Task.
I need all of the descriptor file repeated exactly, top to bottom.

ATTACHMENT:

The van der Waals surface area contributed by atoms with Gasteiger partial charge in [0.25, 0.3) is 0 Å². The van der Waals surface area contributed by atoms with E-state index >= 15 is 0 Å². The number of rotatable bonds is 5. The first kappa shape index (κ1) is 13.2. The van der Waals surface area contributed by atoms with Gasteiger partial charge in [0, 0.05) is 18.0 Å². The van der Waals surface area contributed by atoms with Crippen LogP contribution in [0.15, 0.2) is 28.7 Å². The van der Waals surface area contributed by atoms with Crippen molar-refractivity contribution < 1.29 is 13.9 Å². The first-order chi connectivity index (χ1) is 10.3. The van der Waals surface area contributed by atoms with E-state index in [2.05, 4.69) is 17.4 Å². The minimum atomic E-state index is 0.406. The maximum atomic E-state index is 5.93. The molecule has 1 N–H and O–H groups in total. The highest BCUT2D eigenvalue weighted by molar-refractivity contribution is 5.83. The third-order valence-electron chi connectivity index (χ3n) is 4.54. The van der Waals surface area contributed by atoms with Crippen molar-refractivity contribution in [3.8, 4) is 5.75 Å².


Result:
The van der Waals surface area contributed by atoms with Gasteiger partial charge in [0.25, 0.3) is 0 Å². The van der Waals surface area contributed by atoms with E-state index >= 15 is 0 Å². The number of rotatable bonds is 5. The first kappa shape index (κ1) is 13.2. The van der Waals surface area contributed by atoms with Gasteiger partial charge in [0, 0.05) is 18.0 Å². The van der Waals surface area contributed by atoms with Crippen LogP contribution in [0.15, 0.2) is 28.7 Å². The van der Waals surface area contributed by atoms with Crippen molar-refractivity contribution < 1.29 is 13.9 Å². The first-order chi connectivity index (χ1) is 10.3. The van der Waals surface area contributed by atoms with E-state index in [2.05, 4.69) is 17.4 Å². The minimum atomic E-state index is 0.406. The maximum atomic E-state index is 5.93. The molecule has 1 N–H and O–H groups in total. The highest BCUT2D eigenvalue weighted by molar-refractivity contribution is 5.83. The third-order valence-electron chi connectivity index (χ3n) is 4.54. The van der Waals surface area contributed by atoms with Crippen molar-refractivity contribution in [3.8, 4) is 5.75 Å².